Buffalo Mayor Byron Brown says he is “absolutely concerned” about ambulance response times in the city. Reacting to a News 4 report on lapses in response times regarding some of the most serious calls involving the city’s exclusive ambulance provider, Rural Metro, Brown called it a “critically important issue.” … Rural Metro has a five-year contract with the city that includes penalty payments that range from $750 up to $25,000 depending on circumstances and the frequency of non-compliance. Non-compliance for a month carries a $1,500 fine. A full quarter of non-compliance can result in a $7,500 fine; four quarters could result in a $10,000 fine with 30 days to correct. Failure to correct after 30 days, could mean a $25,000 fine. … For Advanced Life Support Non-Life Threatening, Rural Metro was in compliance 82.88 percent. The contract requires that at least 90 percent of its calls are responded to in nine minutes, 59 seconds or less. For Advanced Life Support Life Threatening, the ambulance company had a compliance rate of 80.28 percent. The contract requires that at least 90 percent of the calls are responded to in eight minutes, 59 seconds. The county reports show that Rural Metro did meet the contract for the least serious calls known as Basic Life Support Emergent on average, in just over 91 percent of the calls. The monthly response times varied from a low of 89.4 percent in February to a high of 93.9 percent in March. …


New Rural Metro operators vow to ‘restore confidence’
Source: Chris Caya, WFBO, November 16, 2015

American Medical Response acquired Rural Metro October 31. The company’s regional CEO Thomas McEntee says more ambulances will be on the street during peak hours. … The new contract with Buffalo mandates better response times from the ambulance service. McEntee says new ambulances and other equipment is also on the way.

Rural Metro defends ambulance response time
Source: Claudine Ewing, WGRZ, November 2, 2015

A head-on car crash in Buffalo sent three people to the hospital, but there was a sense of frustration at the accident scene. The ambulance response time was noticeable, but Rural Metro said the response time was “appropriate.” The accident happened around 1:00 a.m. on East Ferry, east of Grider Street in the city. A photo-journalist on the scene noticed Buffalo Firefighters helping a victim in a vehicle.The victim had a neck brace on and it was 20-minutes before an ambulance arrived to assist the victim. … The [Rural Metro] official said the first ambulance arrived within four minutes, the second came ten minutes later and the third arrived ten minutes after the second ambulance. …
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Hawaii Keeps Secret What Happens In Its Private Prison

Source: Rui Kaneya, Honolulu Civil Beat, May 18, 2016

It was Aug. 7, and the department had learned that a 21-year-old prisoner from Maui turned up dead in his cell at the Saguaro Correctional Center, an Arizona prison where about 1,400 Hawaii inmates are housed. In a brief statement, the department passed on some scant details: The prisoner, Jonathan Namauleg, was found “unconscious and face-down” on the floor by his cellmate. Rushed to a nearby hospital, he was pronounced dead shortly after his arrival. … But the department has yet to even acknowledge any of the developments. In fact, for more than nine months, it hasn’t released a single follow-up statement — or the results of its investigation into Namauleg’s death. In many ways, the episode is a perfect illustration of the department’s attitude toward transparency: When it comes to troubling news out of Saguaro, it prefers to stay tight-lipped. …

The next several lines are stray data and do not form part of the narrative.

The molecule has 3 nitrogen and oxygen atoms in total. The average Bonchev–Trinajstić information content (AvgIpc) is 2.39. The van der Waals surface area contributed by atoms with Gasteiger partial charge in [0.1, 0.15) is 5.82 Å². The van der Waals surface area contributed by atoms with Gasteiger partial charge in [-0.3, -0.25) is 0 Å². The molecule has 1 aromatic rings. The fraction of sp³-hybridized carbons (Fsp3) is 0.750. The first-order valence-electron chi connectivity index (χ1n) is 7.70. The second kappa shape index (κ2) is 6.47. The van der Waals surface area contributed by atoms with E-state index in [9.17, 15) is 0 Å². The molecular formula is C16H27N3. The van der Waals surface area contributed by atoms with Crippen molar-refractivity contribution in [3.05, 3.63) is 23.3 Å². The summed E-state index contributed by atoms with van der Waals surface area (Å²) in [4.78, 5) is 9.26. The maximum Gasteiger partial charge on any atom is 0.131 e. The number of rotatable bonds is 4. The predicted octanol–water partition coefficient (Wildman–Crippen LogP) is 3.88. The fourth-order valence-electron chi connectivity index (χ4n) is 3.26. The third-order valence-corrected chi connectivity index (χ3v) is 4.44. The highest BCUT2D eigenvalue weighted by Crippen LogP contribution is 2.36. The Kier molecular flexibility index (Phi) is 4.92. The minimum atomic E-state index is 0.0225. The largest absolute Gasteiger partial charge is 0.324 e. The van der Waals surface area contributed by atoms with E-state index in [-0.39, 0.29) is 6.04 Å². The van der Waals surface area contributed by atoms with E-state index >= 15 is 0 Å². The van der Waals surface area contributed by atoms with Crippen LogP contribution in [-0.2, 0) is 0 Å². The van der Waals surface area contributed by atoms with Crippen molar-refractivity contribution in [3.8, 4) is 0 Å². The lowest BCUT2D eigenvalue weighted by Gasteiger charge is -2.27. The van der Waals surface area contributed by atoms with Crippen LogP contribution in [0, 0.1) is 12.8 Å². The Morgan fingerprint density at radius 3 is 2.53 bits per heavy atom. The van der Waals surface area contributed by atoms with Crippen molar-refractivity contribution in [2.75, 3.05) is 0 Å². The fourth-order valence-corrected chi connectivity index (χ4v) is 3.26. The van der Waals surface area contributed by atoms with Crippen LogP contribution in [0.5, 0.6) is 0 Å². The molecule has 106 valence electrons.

… Five years before Naumaleg’s death, the murders of two other Hawaii inmates at Saguaro sparked concerted efforts to improve oversight and bring transparency to the state’s mainland prison operation. But no one in a position to impose accountability, then or now, has meaningfully done so — not the governor, not legislators, not the Department of Public Safety. Critics say the continuing lack of transparency makes it virtually impossible to assess how well the department monitors the performance of the state’s contractor, Corrections Corporation of America, despite a long history of problems. … Howard Komori, acting administrator of the Mainland and Federal Detention Center Branch, which oversees the state’s contracts with CCA, declined to comment for this story. For his part, state Sen. Will Espero, vice chair of the Senate Public Safety Committee, says he sees little choice but to keep faith with the department’s monitoring efforts — unless, he says, “someone tells me there’s a massive cover-up and corruption in the mainland branch.” …


Experts: Act Now To Improve The Contract With An Arizona Prison
Source: Rui Kaneya, Honolulu Civil Beat, May 2, 2016

Hawaii has little choice but to ink the contract with CCA, despite a history of problems at the company’s Saguaro Correctional Center in Eloy, Arizona — including the murders of three Hawaii prisoners and other legal troubles. But some experts caution against rushing into the deal. Instead, they say, the state should take this golden opportunity to negotiate for new conditions — not only to better guard against contract violations, but also to guarantee the safety of prisoners. …